Gone for good: The digital dark age.


A disturbing report last month in the Guardian noted that there is concern over the rapid evolution of computer systems and the consequent inability of contemporary computers to open files produced over the past twenty years. This situation has become serious enough to warrant the British National Archives and Microsoft teaming up in a partnership to “…prevent what was described as “a digital dark age”, and unlock millions of unreadable stored computer files”.

As the Guardian notes:

While anyone able to follow a Norman scribe’s handwriting can read the Domesday Book, on display at the archives, and work out who owned land, fishing rights and beehives in the 11th century, the software for many 10-year-old files – including thousands of government records – is already obsolete.

The solution is a version of Virtual PC, which allows “…users to run multiple operating systems simultaneously on the same computer, and unlock what are called “legacy” Microsoft Office formats dating back 15 years or more. The system should retrieve not just the text but, crucially, the formatting and original appearance of the files as they were created”.

It may appear counter-intutive, but as Natalie Ceeney, chief executive of the National Archives said: “Digital information is inherently far more ephemeral than paper…This is a critical issue for us, and for UK society as a whole. We assume our personal records are secure, we expect our pensions to be paid, but anyone with a floppy disc even three or four years old is already having a hard time finding a computer that will open it.”

In a world where the internet is now all-pervasive and where it is possible to store data on-line it may seem strange that the basic elements of data storage and continuity of access is problematic, but for data stored in bespoke systems this is a very real issue.

Fragmentation of the computer applications market means that multiple companies and corporation sold near, but not quite, identical applications. Some of those companies went out of business, others were taken over by larger competitors. When an application was discontinued that tended to be that. The means to access an individual file were constrained by the ability to run the operating system within which the application could operate.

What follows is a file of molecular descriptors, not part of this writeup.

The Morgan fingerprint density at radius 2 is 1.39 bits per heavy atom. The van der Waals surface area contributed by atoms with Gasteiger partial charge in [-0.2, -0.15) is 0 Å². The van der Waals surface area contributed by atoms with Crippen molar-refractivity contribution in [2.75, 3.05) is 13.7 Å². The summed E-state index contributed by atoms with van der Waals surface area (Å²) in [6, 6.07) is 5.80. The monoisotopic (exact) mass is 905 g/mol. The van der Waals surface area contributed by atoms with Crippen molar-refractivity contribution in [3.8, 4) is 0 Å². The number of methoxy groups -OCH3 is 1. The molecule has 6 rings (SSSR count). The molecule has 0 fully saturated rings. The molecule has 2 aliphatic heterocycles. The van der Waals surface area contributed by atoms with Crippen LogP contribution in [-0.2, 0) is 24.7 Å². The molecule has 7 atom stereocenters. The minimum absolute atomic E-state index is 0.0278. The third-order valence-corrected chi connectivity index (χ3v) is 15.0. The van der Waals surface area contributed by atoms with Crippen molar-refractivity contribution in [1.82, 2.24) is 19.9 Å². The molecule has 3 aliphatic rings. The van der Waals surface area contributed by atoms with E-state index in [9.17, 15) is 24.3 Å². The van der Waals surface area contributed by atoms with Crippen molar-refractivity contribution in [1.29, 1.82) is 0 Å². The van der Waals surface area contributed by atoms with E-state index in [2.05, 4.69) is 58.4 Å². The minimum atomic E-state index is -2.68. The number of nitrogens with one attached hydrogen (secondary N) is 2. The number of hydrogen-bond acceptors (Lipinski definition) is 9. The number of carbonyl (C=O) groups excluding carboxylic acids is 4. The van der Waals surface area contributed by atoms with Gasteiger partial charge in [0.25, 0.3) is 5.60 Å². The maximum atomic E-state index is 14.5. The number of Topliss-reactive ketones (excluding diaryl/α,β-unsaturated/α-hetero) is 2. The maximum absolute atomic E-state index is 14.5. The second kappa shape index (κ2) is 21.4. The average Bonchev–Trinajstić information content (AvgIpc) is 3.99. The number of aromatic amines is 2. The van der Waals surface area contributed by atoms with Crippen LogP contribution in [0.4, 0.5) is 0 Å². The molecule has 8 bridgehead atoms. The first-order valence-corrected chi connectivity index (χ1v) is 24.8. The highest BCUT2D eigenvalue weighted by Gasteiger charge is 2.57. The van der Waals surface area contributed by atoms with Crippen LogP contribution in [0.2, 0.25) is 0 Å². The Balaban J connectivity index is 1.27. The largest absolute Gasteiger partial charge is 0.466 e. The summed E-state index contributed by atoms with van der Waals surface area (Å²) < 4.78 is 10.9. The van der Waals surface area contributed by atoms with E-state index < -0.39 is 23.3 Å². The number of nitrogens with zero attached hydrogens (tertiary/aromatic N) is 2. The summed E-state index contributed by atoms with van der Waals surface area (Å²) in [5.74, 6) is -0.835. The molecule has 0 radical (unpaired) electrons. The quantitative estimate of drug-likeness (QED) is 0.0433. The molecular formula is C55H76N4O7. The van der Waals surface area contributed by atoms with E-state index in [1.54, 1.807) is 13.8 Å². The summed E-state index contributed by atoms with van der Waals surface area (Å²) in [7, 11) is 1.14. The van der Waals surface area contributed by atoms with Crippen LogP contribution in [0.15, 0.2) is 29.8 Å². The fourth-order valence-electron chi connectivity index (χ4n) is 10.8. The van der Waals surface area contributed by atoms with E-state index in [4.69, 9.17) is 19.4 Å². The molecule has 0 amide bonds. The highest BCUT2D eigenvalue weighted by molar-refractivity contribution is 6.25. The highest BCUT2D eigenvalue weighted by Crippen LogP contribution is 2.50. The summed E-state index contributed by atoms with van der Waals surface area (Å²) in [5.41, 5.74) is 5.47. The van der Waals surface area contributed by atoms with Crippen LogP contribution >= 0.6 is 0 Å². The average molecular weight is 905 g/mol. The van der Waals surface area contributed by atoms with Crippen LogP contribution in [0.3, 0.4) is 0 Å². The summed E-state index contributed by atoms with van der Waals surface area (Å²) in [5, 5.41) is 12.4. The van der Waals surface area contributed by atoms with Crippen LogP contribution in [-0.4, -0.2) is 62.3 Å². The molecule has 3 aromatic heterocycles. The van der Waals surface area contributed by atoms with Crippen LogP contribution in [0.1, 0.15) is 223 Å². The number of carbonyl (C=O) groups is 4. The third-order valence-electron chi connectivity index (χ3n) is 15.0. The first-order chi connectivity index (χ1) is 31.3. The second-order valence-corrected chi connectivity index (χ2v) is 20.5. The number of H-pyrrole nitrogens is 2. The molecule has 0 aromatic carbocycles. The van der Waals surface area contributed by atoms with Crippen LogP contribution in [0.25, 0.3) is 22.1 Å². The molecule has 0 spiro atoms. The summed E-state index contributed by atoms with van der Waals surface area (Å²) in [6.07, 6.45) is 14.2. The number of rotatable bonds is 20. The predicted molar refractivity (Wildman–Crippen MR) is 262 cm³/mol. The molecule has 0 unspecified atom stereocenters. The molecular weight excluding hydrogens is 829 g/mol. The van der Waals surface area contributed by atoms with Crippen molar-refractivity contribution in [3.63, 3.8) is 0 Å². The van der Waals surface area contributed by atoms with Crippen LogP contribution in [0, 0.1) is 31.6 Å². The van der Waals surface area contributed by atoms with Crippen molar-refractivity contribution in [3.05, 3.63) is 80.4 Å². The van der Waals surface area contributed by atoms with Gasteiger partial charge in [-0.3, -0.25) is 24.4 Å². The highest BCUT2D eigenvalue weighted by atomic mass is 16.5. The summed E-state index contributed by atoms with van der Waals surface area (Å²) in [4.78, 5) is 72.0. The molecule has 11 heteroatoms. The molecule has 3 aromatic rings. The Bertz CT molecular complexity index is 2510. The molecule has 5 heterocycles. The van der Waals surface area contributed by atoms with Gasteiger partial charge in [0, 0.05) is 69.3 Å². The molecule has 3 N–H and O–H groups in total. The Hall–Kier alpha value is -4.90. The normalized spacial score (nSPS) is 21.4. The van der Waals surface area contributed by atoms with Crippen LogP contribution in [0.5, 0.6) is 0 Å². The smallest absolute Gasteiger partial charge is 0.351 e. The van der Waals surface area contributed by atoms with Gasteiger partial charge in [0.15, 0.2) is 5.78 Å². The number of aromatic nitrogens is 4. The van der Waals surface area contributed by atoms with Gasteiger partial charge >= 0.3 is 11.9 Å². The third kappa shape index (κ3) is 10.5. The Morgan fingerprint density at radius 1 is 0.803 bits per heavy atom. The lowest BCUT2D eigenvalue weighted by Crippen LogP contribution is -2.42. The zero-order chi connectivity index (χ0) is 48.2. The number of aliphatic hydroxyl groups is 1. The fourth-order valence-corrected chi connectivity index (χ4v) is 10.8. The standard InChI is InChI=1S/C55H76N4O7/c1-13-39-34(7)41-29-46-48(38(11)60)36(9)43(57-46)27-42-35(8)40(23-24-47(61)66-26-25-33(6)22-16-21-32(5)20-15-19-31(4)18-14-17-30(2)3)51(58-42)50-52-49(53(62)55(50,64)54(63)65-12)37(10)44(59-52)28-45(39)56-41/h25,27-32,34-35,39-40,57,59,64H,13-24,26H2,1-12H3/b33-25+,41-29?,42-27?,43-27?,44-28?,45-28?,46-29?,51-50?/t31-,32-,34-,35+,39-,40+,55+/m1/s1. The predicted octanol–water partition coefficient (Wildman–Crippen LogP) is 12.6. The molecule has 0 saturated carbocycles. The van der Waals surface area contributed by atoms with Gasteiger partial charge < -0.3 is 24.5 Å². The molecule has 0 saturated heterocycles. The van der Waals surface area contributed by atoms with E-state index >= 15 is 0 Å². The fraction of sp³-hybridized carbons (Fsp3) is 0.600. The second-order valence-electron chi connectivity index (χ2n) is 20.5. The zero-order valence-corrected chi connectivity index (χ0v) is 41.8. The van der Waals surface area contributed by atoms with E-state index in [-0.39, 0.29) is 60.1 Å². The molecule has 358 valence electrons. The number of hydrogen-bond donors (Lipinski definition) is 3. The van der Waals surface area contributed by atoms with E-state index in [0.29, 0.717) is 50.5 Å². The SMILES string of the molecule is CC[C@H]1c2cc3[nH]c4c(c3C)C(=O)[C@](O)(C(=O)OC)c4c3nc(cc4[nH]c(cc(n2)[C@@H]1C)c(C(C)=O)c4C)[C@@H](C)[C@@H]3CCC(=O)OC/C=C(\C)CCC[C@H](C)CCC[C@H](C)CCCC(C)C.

And even then the capacity for one application to open files produced in another were, and remain, limited. A contemporary example would be file transfer and conversion between desk top publishing applications Quark Xpress and Adobe Indesign. It is possible to do precisely this, for some versions of the two applications. But not – unfortunately from the point of view of many designers – for all. And the reasons are as much commercial as technical. Simply put an application provider will seek – entirely reasonably from their perspective – to retain market share by effectively ‘locking in’ the customer base to a single application. If it is easy to convert and open files in a competitors application that opens the way to the rival application gaining market share.

I suspect that the point about opening files on discs three or four years old is overstated, but, across longer time scales there are evident problems.

For example I have some files produced in the early desk top publishing application, the cheerily named Ready, Set, Go!, stored on a floppy disk somewhere. These would have been produced in the late 1980s. I have a 3.5″ disk drive, also located in that unknown somewhere. I don’t have Ready, Set, Go! The application was purchased by the Diwan corporation and although still extant I have never come across it in use in the intervening years. I could, I imagine, purchase the latest versions of RSG! but I doubt that version would open my 1989 files, or indeed that the system software on my computer would run any previous versions of RSG! that I might be able to open the files with. In order to do so I would probably need a computer at least ten years old running software that was older. It is just about possible that I might be able to open the files in another application, but it is highly likely that they would not open with precisely the same formatting.